Gen-X (aged 41 to 56 in 2021)

Ask people what they know about “Gen-X” and you might get puzzled looks and questions about whether they are the same as Baby Boomers or Millennials. A quick google search will probably reveal that while there are many articles and plenty of research about Baby Boomers and Millennials, you would be hard-pressed to find much about Gen-Xers in general, let alone Gen-X Christians in Singapore.

Interestingly, the label is often credited to Douglas Coupland and his novel Generation X: Tales for an Accelerated Culture. It was used to describe a category of people who wanted to hop off the merry-go-round of status, money, and social climbing that so often frames modern existence. The “X” refers to an unknown variable or to a desire not to be defined, so perhaps it is understandable that not much is known or said about this generation. Thus, the Graceworks team was really excited when we started this research as it seemed that we were moving into uncharted territory.

This e-Commentary seeks to present a snapshot of some trends that emerged from our qualitative ethnographic research with Gen-X Christians from 23 churches across ten denominations in Singapore. The trends presented are definitely not representative of the experiences of all in this generation but are, in our opinion, worthy of consideration.
Loyalty to church and participation in ministry is greatly influenced by work and/or family considerations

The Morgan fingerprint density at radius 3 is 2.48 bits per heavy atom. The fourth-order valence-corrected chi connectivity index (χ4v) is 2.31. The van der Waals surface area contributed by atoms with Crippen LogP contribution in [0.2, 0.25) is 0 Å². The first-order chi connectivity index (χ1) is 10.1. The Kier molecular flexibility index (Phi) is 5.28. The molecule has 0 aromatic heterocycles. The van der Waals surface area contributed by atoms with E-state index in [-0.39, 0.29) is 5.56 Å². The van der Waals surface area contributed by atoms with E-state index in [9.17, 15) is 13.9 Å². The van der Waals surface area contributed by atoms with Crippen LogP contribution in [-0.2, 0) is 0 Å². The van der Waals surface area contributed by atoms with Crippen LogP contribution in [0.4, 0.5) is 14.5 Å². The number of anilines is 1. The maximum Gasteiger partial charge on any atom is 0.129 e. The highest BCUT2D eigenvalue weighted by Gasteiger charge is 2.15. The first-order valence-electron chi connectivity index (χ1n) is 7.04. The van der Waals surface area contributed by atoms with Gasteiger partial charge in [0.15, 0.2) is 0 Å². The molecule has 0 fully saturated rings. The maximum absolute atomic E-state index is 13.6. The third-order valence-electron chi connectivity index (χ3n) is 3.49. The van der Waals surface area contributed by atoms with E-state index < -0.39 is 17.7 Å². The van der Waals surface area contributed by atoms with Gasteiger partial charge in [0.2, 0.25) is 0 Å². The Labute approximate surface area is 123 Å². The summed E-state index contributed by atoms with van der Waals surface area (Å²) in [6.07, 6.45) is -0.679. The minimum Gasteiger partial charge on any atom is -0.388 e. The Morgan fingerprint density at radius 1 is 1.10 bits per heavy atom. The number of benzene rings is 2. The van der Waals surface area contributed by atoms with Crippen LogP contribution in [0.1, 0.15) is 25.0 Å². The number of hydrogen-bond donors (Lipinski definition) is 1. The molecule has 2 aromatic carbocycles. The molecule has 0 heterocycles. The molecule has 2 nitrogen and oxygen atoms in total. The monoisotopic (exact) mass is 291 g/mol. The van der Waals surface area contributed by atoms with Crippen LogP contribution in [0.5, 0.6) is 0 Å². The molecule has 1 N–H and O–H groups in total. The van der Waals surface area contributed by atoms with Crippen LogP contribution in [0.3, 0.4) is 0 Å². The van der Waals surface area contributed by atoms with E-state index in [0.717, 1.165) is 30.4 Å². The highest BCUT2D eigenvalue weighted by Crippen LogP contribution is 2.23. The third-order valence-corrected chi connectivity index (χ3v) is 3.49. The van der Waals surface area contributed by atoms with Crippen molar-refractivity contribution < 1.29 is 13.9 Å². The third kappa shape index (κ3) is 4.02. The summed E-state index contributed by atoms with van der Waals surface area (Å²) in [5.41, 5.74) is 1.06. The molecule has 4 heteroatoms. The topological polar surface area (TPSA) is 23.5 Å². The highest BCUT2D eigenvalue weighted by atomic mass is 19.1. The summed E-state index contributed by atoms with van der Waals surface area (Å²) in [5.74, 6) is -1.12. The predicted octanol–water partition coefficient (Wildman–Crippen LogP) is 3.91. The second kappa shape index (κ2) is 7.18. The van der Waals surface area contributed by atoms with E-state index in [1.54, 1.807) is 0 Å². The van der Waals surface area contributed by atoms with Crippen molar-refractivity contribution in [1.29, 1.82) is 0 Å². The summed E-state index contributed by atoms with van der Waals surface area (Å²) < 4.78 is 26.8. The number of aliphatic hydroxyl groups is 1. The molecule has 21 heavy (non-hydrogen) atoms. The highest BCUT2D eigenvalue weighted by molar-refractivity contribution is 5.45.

Many of our interviewees are currently at the stage of their lives where career and family take up a lot of their time and energy. As such, their ability to be actively involved in the life of the church has been severely hampered and a sizeable proportion have made the decision to cut their involvement in ministries. Many have also chosen to leave their church of origin (both first- and second-generation Christians) because they felt that their family (especially their children) would benefit from being in another church which can provide better support for parents and families, e.g. with a better Sunday School. However, this should not be seen as a “selfish” or self-centred decision because their ideal parenting style is vastly different from that of previous generations. While they are grateful to their parents, most in this generation seek a different way of parenting because they are mindful of what they perceived as undesirable in the way that they had been brought up. Healthy emotional and spiritual involvement as parents is crucial to them and, thus, sacrificing family time for church ministry is a constant struggle.